SAN DIEGO, CA — More profoundly than previously believed, the virus that causes COVID-19, SARS-CoV-2, can impact the brain for months after infection. The findings were presented at Neuroscience 2022, the annual meeting of the Society for Neuroscience and the world’s largest source of emerging news about brain science and health.
"Long COVID," which includes the neurological fallout (a.k.a. sequelae) of a COVID-19 infection, can damage the central nervous system long after the acute symptoms of the virus have passed. Estimates report that one in five to one half of all adults are affected by at least one long COVID symptom, which includes ailments to mood and concentration. Scientists are still learning how the virus changes the brain, but it's becoming increasingly clear that the long-term effects are wide-ranging across age groups.
Today’s new findings show that:
- Using fMRI imaging, scientists found that the sensorimotor brain regions of children who contracted COVID-19 months ago now showed a higher demand for resources. (Silvia Hidalgo-Tobon, UAM-Hospital Infantil de Mexico Federico Gomez)
- To mimic SARS-CoV-2's impacts, scientists triggered inflammation in a mouse model via toll-like receptor (TLR) 7. Eight weeks later, they found hippocampal impairment in both sexes and decreased fear conditioning in males. (Natalie C. Tronson, University of Michigan)
- Scientists found that roughly one-fourth of adults who had mild COVID-19 four months prior were left with deficits in their visuoconstructive abilities. (Marco Aurelio Romano-Silva, Universidade Federal De Minas Gerais)
"This isn't the first time that a flu-like viral infection has been linked to an increased risk for dementia. But one of the most important aspects of this work is the magnitude of people potentially affected by this — millions upon millions," said Robyn Klein, The Robert E. and Louise F. Dunn Distinguished Professor of Medical Sciences, director of the Center for Neuroimmunology & Neuroinfectious Diseases, professor of medicine, pathology & immunology, and neurosciences at Washington University School of Medicine, and moderator.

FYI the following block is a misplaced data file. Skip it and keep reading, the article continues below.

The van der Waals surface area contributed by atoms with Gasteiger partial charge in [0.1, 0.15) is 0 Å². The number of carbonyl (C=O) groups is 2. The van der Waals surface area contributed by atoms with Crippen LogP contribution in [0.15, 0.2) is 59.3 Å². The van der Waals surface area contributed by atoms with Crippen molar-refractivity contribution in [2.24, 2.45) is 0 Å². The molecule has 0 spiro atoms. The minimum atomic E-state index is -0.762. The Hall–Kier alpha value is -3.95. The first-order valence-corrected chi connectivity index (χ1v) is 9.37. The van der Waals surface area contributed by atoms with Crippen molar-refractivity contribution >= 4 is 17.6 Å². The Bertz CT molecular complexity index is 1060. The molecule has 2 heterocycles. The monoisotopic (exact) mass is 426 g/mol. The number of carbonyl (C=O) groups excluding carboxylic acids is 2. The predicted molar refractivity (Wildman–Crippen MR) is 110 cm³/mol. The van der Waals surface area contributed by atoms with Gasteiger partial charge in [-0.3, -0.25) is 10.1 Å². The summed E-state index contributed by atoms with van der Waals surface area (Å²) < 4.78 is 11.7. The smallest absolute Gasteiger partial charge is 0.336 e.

"We need to move on to alternative hypotheses for these neurologic diseases; we also need to inform the public and physicians that this is a real illness and that they should be proactive in addressing it."
This research was supported by national funding agencies including the National Institutes of Health and private funding organizations. Find out more about COVID-19 and cognitive functioning on BrainFacts.org.
Press Conference Summary
- These studies offer evidence that while SARS-COV-2 does not directly invade the brain, it can still cause long-term changes to brain function through inflammation.
- While separate studies were conducted on children, adults, and mice, all highlight brain changes lasting weeks and months after infection.
Functional Implication of the Sensorimotor Network in Post-COVID-19 Children, a rs-fMRI Study
Silvia Hidalgo-Tobon, email@example.com, Abstract 141.25
- Scientists tested 240 children aged between 10 and 13 years (240 subjects in all) who had COVID-19 between four and 15 months ago and recovered. Scientists looked for variations in brain activity using rs-fMRI.
- Compared with control subjects, those who had contracted COVID-19 had higher temporal correlations in three clusters of the brain, including the precentral and postcentral gyrus and supplementary motor area.
- Preliminary results suggest children's brains may be more resource-demanding after COVID-19.
COVID-19-Like Inflammation Causes Persistent Memory Deficits in Aging Mice
Natalie C. Tronson, firstname.lastname@example.org, Abstract 553.05
- COVID-19-related inflammation can change memory and cognition. The virus is known to activate the immune system via Toll-Like Receptors (TLRs). TLR3 and TLR4 activation has been studied, but TLR7 and TLR8 less so.
- Using a mouse model, scientists examined the hypothesis that TLR7-triggered inflammation may also cause COVID-like brain fog and other cognitive impairments.
- Eight weeks after activating the inflammation, both males and females experienced hippocampus-related impairments of novel object recognition. In male mice, scientists saw decreased context-dependent fear conditioning.
Visuoconstructional Impairment Following Mild COVID-19
Marco Aurelio Romano-Silva, email@example.com, Abstract 700.05
- The majority of COVID-19 cases worldwide have been mild-to-moderate. While cognitive impairments have been found in severe cases of COVID-19, what is there to find in mild cases?
- Scientists studied adults who recovered from mild cases of COVID-19 four months previously. MRI and PET imaging showed that, in approximately a quarter of patients, there was a specific visuoconstructive deficit associated with molecular and clinical changes.
- This is preliminary evidence that cognitive deficit from neuroinflammation may result from even mild COVID-19 symptoms.